Wednesday, January 11, 2012

Lightroom's new lossy DNG compression

Adobe's Lightroom 4 beta is out, and among it's other enhancements, it features a new lossy compression scheme for DNG images. LR has always has lossless compression, which could usually reduce image size by up to half. However, it's not been used much, except when you used any of Adobe Camera Raw, Lightroom or the Adobe DNG converter to convert an existing raw image to DNG. The lossless compression scheme hasn't, so far as a I know, ever been used in-camera, presumably because it's quite CPU intensive.

Eric Chan was kind enough to give some details on the new lossy scheme, which I'll summarize here, together with my views. You can read the full exchange on the Adobe forums in this thread.

NOTE: This post is based on Eric's comments - the specification isn't yet available.


What is the new scheme?

The new scheme basically works as follows:
  1. It uses JPEG DCT compression - exactly the same as a normal JPEG image.
  2. The data is 8-bit, same as a normal JPEG.
  3. Data is demosaiced, also the same as a regular JPEG. 
So up till this point, a lossy DNG is pretty much the same as a regular JPEG. But there's more:


The clever bits

The new scheme has some clever bits that make a lossy DNG better than any normal JPEG. Those bits are:
  1. What Adobe call "1D perceptual mapping". What that actually is, is a tone curve, just like the sRGB tone curve in JPEG images, but a clever tone curve. 8-Bit pixel values range from 0 to 255. What Adobe are doing is to analyze the image data, and optimize the curve to the image data. So, for example, if your image doesn't have significant highlights, a "normal" JPEG image might only use values from 0 to 210, and not use 211 to 255. The new clever curve will spread the pixel values in the image over the full range of 0-255. Better still, this is done for each color channel individually. And because information on the new curve is in the image, that can by undone as soon as the image is loaded again.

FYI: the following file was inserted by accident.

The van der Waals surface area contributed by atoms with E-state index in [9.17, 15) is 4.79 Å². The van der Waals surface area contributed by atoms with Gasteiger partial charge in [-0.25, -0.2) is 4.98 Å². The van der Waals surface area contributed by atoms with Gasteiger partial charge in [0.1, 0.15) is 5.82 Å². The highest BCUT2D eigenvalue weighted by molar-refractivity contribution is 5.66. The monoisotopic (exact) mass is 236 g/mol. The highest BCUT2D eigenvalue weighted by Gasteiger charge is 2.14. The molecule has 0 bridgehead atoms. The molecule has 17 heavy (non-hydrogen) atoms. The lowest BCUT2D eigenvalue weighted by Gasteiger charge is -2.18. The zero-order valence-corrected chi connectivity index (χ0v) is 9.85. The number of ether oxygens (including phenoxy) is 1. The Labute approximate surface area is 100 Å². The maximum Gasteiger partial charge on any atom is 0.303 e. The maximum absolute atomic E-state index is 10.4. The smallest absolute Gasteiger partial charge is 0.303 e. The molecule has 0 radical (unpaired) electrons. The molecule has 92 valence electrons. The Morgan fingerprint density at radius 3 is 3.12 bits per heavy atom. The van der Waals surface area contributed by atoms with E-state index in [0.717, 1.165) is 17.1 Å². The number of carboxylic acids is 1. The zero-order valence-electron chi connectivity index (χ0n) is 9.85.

2. Dithering is used to prevent banding. With 8-bit values, there's the danger of banding, especially if a lot of post processing get done on the image. Dithering, basically adding noise (very carefully controlled and shaped noise!), helps to smooth out any banding. 
  3. The image stays in the camera's color space, rather than being compressed into the space defined by the JPEG primaries. Pretty much all modern cameras can represent colors that a standard JPEG image can't. Now there are some downsides to this - a wider color space being represented in 8-bit values can result in color banding, so we're going to have to see whether that turns into an issue or not. I'd say probably not, given the use of dithering, but we'll see over the next few months.
  4. The image remains scene referred. This is important for white balance. JPEG images have a fixed white balance of 6500k, so a white balance transform needs to be applied before they are created. That makes it difficult (not impossible, but less easy to do well) to adjust white balance later than if the data is in its "as shot" form.


Why have Adobe designed it this way?

Back when lossy compression was a just a rumor, I predicted that if lossy compression happened, it would be JPEG based. See this thread on LuLu. It's nice to be right, even if only occasionally(!)

The reason, in my opinion, is that a lot of camera chips have hardware acceleration for JPEG DCT built in to support JPEG out, so doing JPEG DCT lossy compression is "costless" in terms of CPU utilization for many modern cameras.


Analysis

So, where are we on this:
  1. Firstly, to state the obvious, if you use the new lossy compression, your file is no longer raw. The new lossy compression works by first demosiacing the image, then compressing. And that's irreversible. So, if at some time in the future, a better demosaicing algorithm comes out, you won't be able to take advantage of it.